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Ruler Stop

Veritas adds versatility to your precision steel rule with their ruler stop. They designed the stop to be positioned and removed quickly and easily. Slide this little stop over your ruler and tighten its brass set screw to create a reference point for repeatable measurements.

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Veritas Screw Lifter

Removing a stripped screw or a drywall screw that missed the stud can be a trial — you try to back the screw out with a screwdriver, you almost get it, but it slips back into the hole again. Sometimes you can grab the deviant screw with your fingers or a set of pliers, but Lee Valley sells a tool designed especially for removing stripped screws.

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Invisible Nailing Kit

Blind or “sliver” nailing is an old technique of hiding nail heads in finish carpentry. You raise a thin sliver of wood, leaving it attached; drive a nail, and set it in the depression left behind; and glue the sliver back into place — no filler needed. Lee Valley designed a modern tool to help make this antique practice a bit easier.

Made of stainless steel and brass, the specialized plane clamps a 1/4″ high-carbon steel chisel at a 15° angle. The gouge-shaped edges of the hardwood-handled chisel minimize tear-out and leave a clean shaving. To change the thickness of the shaving, just adjust how far the chisel protrudes from the sole of the plane.

Along with the non-marring plane and the chisel, the Veritas Invisible Nailing kit includes a small container of fish glue.  For only $28, this kit’ll help you lend an air of professionalism to your woodworking projects .

Note: Check out page 432 of Woodworking for Beginners: A Manual for Amateurs By Charles Gardner Wheeler at Google Books for a 100-year-old description of “sliver” nailing. While you’re at it, take a look at some of the other great woodworking techniques from 1907 that this great, public-domain book describes.

Invisible Nailing Kit [Veritas]
Invisible Nailing Kit [Lee Valley]

 
Metal Bender

If you ever need to bend a piece of metal, to make a clamp, for instance, you can achieve a somewhat-functional bend with a vise and pliers — but it takes too long and looks like crap. A better solution, the Veritas metal bender slips over most bench vise jaws to create bends between 180° and 90°.

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Flat Bob

Although plumb bobs have been in use for thousands of years, Lee Valley thinks they can make this old standard a little better with their patented Veritas Flat Bob. Is it any better, or are they blowing smoke up your ass to try to get you to part with some more of your hard-earned money? Read on, and decide for yourself.

When you first look at the flat bob, it doesn’t look like most plumb bobs. Lee Valley manufactures the 3-3/4″ plummet from precision-molded nylon and adds a brass weight, tip, and string holder. They designed the flat weight to slide against a wall instead of rolling like a normal plummet, so it stabilizes quickly. The marking slot in the plummet serves two purposes: it’s directly in line with the string, so your lines are dead-on plumb; and the cord windlass snaps into the slot for storage.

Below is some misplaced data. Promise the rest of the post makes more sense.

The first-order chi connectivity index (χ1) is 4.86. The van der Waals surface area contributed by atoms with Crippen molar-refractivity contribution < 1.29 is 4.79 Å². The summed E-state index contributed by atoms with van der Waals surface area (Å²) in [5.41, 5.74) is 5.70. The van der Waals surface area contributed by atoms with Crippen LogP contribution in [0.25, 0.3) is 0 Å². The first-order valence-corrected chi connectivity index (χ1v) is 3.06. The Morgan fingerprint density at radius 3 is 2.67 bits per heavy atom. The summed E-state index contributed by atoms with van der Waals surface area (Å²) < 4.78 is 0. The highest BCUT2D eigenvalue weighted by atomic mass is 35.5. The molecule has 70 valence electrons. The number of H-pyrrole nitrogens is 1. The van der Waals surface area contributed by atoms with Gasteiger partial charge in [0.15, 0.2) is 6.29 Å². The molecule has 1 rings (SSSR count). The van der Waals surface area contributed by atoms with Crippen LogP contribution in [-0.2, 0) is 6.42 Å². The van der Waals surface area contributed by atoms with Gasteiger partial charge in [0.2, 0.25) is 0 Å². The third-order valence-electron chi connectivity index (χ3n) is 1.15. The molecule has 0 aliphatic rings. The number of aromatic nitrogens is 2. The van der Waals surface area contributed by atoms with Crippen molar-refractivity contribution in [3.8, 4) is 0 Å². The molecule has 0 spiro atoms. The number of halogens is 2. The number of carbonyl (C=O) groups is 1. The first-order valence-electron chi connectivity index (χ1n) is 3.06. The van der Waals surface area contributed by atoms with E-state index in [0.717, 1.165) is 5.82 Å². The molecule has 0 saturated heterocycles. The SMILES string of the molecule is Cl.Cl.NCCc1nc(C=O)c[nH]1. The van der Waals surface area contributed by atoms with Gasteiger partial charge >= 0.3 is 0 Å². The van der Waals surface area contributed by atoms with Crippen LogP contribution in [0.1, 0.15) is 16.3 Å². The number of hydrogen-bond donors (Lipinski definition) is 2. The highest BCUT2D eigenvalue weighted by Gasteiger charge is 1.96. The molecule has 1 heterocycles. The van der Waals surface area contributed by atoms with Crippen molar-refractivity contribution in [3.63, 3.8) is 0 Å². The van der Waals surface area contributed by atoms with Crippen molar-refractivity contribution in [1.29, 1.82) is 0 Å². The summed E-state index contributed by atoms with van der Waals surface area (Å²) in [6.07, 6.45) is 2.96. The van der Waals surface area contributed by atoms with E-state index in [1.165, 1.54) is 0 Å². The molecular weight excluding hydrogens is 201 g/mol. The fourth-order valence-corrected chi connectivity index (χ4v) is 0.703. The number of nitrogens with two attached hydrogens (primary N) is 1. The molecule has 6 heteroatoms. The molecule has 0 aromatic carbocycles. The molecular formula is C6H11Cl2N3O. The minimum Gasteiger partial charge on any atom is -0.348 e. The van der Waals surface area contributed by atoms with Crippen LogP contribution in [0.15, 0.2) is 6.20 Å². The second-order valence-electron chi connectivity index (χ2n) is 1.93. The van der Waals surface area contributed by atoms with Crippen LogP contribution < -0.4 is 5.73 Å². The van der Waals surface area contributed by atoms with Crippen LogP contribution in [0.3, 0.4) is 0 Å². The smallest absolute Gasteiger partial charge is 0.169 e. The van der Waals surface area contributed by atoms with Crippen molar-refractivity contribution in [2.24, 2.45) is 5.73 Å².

The flat bob comes with a protective tip cover, 8′ of braided nylon cord wrapped around the windlass, and the 70g plummet. If you inhaled the smoke, you’ll be happy to find out it only runs $19 at Lee Valley.

Flat Bob [Veritas]
Flat Bob [Lee Valley Tools]

 
Veritas Miter Hook

Measuring miters got you on edge? This miter hook from Veritas can take the pain out of accurately measuring mitered trim. It hooks onto the miter and provides a reference point exactly even with the miter on either the inside or outside corners.

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Veritas Surface Clamp

Most woodworking workbenches make some provision for bench dogs — and if they don’t, a few minutes with a 3/4″ drill bit can fix that oversight.  You can use the holes not only for bench dogs, but also for hold-downs and other specialized clamps, such as this very well thought-out and elegant clamp from Veritas.

You can clamp materials as thick as 3-3/4″ with this brass, steel, and anodized aluminum clamp. A brass knob on the top of the clamp post controls the simple wedging mechanism, which makes inserting and removing the clamp quick and easy.

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Veritas Square Fence

Do you ever feel like your carpenter’s square isn’t the precision instrument it could be? It won’t work well on materials with profiled edges, and sometimes you feel like you need three hands to use it. The Veritas square fence can solve these problems. You can attach it to either leg of your carpenter’s square, and now, because the square is resting on the workpiece, it doesn’t need to be supported.

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Cornering tool

In a world where power tools dominate most shops, hand tools can still help us out. For instance, a cornering tool, beautiful in its simplicity, does the same job as a router round-over bit, but it does it with no setup, sawdust, or noise.  A cornering tool can actually cut a cleaner radius, without the machining marks you get with a spinning router bit.

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veritasguide.jpg

Setting up a table saw for basic cuts is a challenge for many DIYers, and setting up the cuts required to form a pentagon or hexagon can be downright impossible — unless you happen to have this layout guide from Veritas. It looks like a hexagon deformed from a bad fall, but each corner represents the angle required to form a particular shape, either four, five, six, eight, or even twelve-sided.

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